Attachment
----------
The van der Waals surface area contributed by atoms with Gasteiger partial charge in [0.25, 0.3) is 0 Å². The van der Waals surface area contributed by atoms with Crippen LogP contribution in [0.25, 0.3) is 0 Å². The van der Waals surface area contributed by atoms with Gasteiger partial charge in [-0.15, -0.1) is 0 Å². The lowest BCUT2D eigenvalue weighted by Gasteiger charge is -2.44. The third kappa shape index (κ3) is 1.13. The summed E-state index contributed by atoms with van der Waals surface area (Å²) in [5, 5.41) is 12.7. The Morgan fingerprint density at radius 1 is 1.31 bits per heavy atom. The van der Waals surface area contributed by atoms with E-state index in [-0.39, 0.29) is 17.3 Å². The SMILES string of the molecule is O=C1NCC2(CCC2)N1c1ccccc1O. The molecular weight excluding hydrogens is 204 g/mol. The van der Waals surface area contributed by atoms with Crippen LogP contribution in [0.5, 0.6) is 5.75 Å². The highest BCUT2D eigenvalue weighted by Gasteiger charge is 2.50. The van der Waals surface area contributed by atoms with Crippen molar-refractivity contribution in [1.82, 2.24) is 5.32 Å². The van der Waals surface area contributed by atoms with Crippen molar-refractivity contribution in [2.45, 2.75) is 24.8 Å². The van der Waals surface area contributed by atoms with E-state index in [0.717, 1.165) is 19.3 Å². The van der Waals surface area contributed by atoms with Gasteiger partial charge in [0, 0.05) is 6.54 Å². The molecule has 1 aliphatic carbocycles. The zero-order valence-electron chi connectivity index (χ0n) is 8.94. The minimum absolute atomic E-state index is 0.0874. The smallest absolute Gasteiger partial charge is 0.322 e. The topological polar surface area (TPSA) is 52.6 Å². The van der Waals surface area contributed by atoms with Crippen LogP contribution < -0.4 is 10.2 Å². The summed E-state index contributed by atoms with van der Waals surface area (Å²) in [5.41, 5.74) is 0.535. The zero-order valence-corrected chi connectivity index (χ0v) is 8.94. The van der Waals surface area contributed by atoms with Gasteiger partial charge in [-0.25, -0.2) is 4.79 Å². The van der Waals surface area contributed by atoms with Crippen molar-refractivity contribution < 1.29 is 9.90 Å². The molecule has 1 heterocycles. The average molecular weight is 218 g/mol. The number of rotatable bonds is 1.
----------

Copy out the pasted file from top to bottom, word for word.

The van der Waals surface area contributed by atoms with Gasteiger partial charge in [0.25, 0.3) is 0 Å². The van der Waals surface area contributed by atoms with Crippen LogP contribution in [0.25, 0.3) is 0 Å². The van der Waals surface area contributed by atoms with Gasteiger partial charge in [-0.15, -0.1) is 0 Å². The lowest BCUT2D eigenvalue weighted by Gasteiger charge is -2.44. The third kappa shape index (κ3) is 1.13. The summed E-state index contributed by atoms with van der Waals surface area (Å²) in [5, 5.41) is 12.7. The Morgan fingerprint density at radius 1 is 1.31 bits per heavy atom. The van der Waals surface area contributed by atoms with E-state index in [-0.39, 0.29) is 17.3 Å². The SMILES string of the molecule is O=C1NCC2(CCC2)N1c1ccccc1O. The molecular weight excluding hydrogens is 204 g/mol. The van der Waals surface area contributed by atoms with Crippen LogP contribution in [0.5, 0.6) is 5.75 Å². The highest BCUT2D eigenvalue weighted by Gasteiger charge is 2.50. The van der Waals surface area contributed by atoms with Crippen molar-refractivity contribution in [1.82, 2.24) is 5.32 Å². The van der Waals surface area contributed by atoms with Crippen molar-refractivity contribution in [2.45, 2.75) is 24.8 Å². The van der Waals surface area contributed by atoms with E-state index in [0.717, 1.165) is 19.3 Å². The van der Waals surface area contributed by atoms with Gasteiger partial charge in [0, 0.05) is 6.54 Å². The molecule has 1 aliphatic carbocycles. The zero-order valence-electron chi connectivity index (χ0n) is 8.94. The minimum absolute atomic E-state index is 0.0874. The smallest absolute Gasteiger partial charge is 0.322 e. The topological polar surface area (TPSA) is 52.6 Å². The van der Waals surface area contributed by atoms with Crippen LogP contribution < -0.4 is 10.2 Å². The summed E-state index contributed by atoms with van der Waals surface area (Å²) in [5.41, 5.74) is 0.535. The zero-order valence-corrected chi connectivity index (χ0v) is 8.94. The van der Waals surface area contributed by atoms with Gasteiger partial charge in [-0.25, -0.2) is 4.79 Å². The van der Waals surface area contributed by atoms with Crippen molar-refractivity contribution < 1.29 is 9.90 Å². The molecule has 1 heterocycles. The average molecular weight is 218 g/mol. The number of rotatable bonds is 1.